Democratic presidential candidates unveil broadband access, telehealth plans for rural America


Photo: Talk News Radio Service via Flickr

Last week kicked off the 11-day Iowa State Fair, drawing most of the top Democratic presidential candidates. A regular stop on the early state voting circuit, the Iowa State Fair offers the opportunity for face time with early-state voters – while also eating food on sticks and posing for selfies in front of a giant cow made out of butter.

In between, candidates have been releasing their plans for rural America. Many of these plans include details how they would expand broadband access and telehealth services.

At least 100 hospitals have closed in rural areas since 2010 and 46% of those remaining are operating at a loss, severely eroding in-person care access, according to the National Rural Health Association.

A quarter of people living in rural areas and 31% of people living on tribal lands do not have access to minimal speed broadband, according to the FCC.

High-speed broadband can facilitate telehealth between rural health clinics and specialists in urban areas as well as patients at home. High-speed broadband is important for remote patient monitoring of patients who live far from hospitals and clinics or who lack reliable transportation.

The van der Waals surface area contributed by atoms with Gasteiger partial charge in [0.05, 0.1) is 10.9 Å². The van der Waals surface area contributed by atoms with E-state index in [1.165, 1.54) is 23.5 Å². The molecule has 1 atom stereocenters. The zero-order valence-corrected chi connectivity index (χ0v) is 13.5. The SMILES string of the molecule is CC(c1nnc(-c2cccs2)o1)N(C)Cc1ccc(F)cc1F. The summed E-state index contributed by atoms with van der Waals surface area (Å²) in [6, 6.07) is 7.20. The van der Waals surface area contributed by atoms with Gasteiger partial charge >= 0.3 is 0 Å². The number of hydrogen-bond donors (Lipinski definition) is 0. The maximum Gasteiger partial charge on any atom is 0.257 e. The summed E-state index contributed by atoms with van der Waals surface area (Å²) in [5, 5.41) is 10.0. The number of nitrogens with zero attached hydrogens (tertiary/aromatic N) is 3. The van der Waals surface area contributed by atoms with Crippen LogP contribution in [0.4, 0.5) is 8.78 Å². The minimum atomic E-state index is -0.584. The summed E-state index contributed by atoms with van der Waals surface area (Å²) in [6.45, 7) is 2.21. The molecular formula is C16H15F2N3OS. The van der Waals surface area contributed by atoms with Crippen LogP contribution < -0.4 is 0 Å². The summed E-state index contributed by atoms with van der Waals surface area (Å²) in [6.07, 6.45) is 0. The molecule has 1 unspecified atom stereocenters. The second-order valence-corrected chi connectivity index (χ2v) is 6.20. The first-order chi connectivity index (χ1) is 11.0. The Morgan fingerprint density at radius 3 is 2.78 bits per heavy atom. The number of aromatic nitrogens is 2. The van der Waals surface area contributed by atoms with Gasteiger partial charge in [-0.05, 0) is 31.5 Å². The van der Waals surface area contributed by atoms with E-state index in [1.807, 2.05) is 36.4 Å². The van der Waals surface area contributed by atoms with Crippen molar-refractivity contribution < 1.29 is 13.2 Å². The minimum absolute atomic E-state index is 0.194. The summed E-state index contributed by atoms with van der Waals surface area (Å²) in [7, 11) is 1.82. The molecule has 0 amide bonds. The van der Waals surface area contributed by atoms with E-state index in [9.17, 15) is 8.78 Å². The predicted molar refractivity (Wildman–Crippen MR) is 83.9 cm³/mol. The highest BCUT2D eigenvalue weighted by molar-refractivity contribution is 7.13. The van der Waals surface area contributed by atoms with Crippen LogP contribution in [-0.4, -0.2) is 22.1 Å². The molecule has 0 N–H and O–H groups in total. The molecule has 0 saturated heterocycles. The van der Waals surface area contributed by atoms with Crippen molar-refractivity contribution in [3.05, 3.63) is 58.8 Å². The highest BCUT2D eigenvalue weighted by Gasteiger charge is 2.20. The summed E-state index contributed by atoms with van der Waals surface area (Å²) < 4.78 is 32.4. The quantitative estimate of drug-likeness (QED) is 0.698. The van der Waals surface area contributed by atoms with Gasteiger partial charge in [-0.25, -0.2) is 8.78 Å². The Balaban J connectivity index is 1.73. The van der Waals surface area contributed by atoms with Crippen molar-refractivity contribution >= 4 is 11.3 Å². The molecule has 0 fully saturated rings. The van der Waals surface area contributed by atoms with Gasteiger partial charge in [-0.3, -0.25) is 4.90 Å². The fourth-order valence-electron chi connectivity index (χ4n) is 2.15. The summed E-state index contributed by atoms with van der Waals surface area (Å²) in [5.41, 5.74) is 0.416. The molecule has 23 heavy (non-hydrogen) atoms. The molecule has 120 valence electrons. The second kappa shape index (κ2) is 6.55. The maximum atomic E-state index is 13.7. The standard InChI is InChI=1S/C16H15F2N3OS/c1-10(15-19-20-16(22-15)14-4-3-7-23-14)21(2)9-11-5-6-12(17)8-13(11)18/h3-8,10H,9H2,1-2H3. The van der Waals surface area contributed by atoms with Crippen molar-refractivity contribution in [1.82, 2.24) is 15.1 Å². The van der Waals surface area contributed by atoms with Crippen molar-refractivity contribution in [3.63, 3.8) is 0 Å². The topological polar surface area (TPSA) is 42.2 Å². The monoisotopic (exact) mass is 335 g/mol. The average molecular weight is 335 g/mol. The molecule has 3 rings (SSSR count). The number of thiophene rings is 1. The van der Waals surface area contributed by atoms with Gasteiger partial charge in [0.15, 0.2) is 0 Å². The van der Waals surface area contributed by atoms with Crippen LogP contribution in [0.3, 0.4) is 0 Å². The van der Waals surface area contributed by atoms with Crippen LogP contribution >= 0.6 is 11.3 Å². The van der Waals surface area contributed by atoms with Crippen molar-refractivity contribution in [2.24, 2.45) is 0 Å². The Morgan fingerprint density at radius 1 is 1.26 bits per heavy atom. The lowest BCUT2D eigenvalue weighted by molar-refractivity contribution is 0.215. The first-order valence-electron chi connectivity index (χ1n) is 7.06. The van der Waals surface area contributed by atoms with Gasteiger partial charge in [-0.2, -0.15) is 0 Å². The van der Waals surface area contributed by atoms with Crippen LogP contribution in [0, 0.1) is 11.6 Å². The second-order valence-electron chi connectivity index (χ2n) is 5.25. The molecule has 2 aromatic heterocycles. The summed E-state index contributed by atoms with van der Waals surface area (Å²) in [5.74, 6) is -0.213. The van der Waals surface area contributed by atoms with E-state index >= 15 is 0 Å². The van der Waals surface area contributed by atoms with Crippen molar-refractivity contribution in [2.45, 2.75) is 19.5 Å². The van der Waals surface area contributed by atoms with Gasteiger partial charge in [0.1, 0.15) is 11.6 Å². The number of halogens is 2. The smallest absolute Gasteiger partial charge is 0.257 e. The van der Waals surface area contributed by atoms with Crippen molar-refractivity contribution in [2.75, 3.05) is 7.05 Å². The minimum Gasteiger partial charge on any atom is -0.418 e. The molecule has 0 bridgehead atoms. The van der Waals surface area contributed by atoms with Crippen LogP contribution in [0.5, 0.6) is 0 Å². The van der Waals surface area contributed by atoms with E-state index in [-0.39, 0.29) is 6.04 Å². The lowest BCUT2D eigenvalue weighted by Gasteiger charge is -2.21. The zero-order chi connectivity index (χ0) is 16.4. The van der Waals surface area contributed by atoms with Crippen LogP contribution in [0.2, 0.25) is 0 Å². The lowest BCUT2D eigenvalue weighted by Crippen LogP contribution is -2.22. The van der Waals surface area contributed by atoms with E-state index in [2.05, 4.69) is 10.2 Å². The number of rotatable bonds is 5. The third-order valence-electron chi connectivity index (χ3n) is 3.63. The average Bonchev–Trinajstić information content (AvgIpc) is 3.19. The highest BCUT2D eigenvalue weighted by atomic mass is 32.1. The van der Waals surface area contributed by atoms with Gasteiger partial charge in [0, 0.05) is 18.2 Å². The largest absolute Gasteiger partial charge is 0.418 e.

Private companies are heading to Iowa to talk about broadband access too. Microsoft’s head of technology and corporate responsibility wrote in a blog post on Aug. 8 that Microsoft is hosting a booth at the Iowa State Fair to discuss Internet access with Iowans.

One could argue that Democratic candidates potentially could realize at least some of their vision for expanding broadband and telehealth, if elected. Both issues enjoy wide bipartisan support.

For more on the 2020 Democratic presidential candidate plans for broadband and telehealth, see our new tip sheet. The tip sheet will be updated include candidate plans that mention health IT topics as they roll out.


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